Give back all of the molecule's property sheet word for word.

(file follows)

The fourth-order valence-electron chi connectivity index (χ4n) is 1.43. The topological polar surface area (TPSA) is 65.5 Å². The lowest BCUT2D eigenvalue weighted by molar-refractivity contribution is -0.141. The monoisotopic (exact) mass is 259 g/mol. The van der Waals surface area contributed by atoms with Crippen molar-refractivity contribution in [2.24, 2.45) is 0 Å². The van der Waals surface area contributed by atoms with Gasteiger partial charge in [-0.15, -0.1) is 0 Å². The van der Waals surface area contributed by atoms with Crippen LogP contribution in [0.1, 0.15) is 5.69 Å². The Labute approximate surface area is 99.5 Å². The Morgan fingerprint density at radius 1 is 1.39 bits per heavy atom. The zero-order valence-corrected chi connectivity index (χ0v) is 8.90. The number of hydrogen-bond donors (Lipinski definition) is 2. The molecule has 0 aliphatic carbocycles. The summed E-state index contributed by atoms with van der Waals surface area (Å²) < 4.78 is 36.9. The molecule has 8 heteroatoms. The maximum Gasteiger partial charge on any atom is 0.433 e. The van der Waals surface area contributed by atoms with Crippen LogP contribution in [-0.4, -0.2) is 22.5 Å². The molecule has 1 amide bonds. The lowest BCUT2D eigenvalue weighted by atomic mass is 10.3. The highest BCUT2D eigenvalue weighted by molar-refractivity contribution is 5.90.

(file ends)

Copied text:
The fourth-order valence-electron chi connectivity index (χ4n) is 1.43. The topological polar surface area (TPSA) is 65.5 Å². The lowest BCUT2D eigenvalue weighted by molar-refractivity contribution is -0.141. The monoisotopic (exact) mass is 259 g/mol. The van der Waals surface area contributed by atoms with Crippen molar-refractivity contribution in [2.24, 2.45) is 0 Å². The van der Waals surface area contributed by atoms with Gasteiger partial charge in [-0.15, -0.1) is 0 Å². The van der Waals surface area contributed by atoms with Crippen LogP contribution in [0.1, 0.15) is 5.69 Å². The Labute approximate surface area is 99.5 Å². The Morgan fingerprint density at radius 1 is 1.39 bits per heavy atom. The zero-order valence-corrected chi connectivity index (χ0v) is 8.90. The number of hydrogen-bond donors (Lipinski definition) is 2. The molecule has 0 aliphatic carbocycles. The summed E-state index contributed by atoms with van der Waals surface area (Å²) < 4.78 is 36.9. The molecule has 8 heteroatoms. The maximum Gasteiger partial charge on any atom is 0.433 e. The van der Waals surface area contributed by atoms with Crippen LogP contribution in [-0.4, -0.2) is 22.5 Å². The molecule has 1 amide bonds. The lowest BCUT2D eigenvalue weighted by atomic mass is 10.3. The highest BCUT2D eigenvalue weighted by molar-refractivity contribution is 5.90.